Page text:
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Vaccines for Hepatitis A & B

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How Hepatitis Is Spread continued...

Hepatitis B can be spread from one person to another from the blood, semen, or other body fluids of an infected person. In the U.S., sexual contact is the most common way that hepatitis B is spread. It can also be spread by sharing needles or other equipment used to inject drugs. In addition, a mother can pass hepatitis B to her baby during birth.  

Hepatitis B cannot be spread by contaminated water, food, cooking, or eating utensils, or by breastfeeding, coughing, sneezing, or close contact such as kissing and hugging.

Vaccines for Hepatitis A and B

Our immune system battles foreign invaders every day, such as when we get a cold virus. When this happens, we develop immunity to that specific virus. This means that our body will fight off the virus if it is ever exposed to it again.  

The same protection happens with vaccines. However, the benefit of a vaccination is that you don't have to go through being sick to enable your body to fight off disease.

Gregory Poland, MD, director of the Mayo Clinic's Vaccine Research Group, explains that hepatitis vaccinations contain a small amount of the inactive virus. When you get a dose of the vaccine, he says, your immune cells respond by developing immunity against the virus. This immunity lasts over a long period of time.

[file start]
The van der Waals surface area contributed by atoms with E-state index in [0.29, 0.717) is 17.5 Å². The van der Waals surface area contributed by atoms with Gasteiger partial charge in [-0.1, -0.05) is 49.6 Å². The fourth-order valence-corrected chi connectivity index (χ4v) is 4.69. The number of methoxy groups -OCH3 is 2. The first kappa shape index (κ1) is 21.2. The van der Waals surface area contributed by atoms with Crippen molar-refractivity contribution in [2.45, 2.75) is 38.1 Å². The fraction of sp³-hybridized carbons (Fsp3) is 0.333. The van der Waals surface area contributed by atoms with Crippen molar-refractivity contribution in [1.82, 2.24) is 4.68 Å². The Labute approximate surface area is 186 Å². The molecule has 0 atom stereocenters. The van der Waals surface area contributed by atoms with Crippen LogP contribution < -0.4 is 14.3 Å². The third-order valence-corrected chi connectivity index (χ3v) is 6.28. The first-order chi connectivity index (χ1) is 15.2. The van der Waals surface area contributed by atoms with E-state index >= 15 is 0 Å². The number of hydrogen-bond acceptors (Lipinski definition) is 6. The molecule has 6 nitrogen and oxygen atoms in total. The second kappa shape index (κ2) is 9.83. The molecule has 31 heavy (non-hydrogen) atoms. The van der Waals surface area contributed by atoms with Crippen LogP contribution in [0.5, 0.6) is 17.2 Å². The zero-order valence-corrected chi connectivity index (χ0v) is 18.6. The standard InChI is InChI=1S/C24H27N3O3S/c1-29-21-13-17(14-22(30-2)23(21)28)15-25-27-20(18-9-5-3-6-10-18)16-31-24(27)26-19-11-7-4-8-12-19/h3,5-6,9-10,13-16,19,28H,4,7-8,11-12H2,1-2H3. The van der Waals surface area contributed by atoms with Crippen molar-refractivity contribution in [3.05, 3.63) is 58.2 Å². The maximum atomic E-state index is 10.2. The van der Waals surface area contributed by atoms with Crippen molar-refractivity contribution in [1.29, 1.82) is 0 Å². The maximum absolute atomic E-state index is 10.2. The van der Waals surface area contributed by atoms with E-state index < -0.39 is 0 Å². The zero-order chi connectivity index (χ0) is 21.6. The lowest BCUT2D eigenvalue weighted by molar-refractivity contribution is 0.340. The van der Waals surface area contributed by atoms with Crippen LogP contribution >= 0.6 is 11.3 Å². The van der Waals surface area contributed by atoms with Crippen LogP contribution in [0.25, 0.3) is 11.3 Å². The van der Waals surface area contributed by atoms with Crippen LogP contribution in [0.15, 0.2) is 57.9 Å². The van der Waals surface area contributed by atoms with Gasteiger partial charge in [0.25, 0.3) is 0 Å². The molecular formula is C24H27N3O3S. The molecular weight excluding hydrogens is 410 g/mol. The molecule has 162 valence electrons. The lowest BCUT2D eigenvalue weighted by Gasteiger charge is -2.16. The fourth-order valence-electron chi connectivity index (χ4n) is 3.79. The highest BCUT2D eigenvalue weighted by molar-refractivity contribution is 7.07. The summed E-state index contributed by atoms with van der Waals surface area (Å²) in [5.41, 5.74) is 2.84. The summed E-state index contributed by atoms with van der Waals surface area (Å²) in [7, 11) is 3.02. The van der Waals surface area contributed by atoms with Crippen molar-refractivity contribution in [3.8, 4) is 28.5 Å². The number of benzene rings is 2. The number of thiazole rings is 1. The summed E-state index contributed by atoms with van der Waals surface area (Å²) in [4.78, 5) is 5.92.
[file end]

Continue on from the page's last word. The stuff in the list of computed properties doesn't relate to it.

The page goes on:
"So if I get these two doses of hepatitis A vaccine, and then I get exposed 30 years from now, my body will remember that immunity to the vaccine and rapidly start producing antibodies again," says Poland.  

Due to the way hepatitis vaccinations are developed, it is impossible to contract the virus from the vaccine itself, according to Poland.  

The hepatitis A vaccine is usually given in two shots and the hepatitis B vaccine is administered as a series of three shots. The most common side effects are redness, pain, and tenderness where the shots are given.

To get long-term protection from these viruses, it's important to receive all the shots as scheduled. However, if you received one shot and never went back for the others, it's not too late to catch up.  

"No matter how long the lapse is between doses, you never have to start the series again," says Poland. "You just take off where you left off. So even if someone got their first dose five years ago, we start with the second dose."

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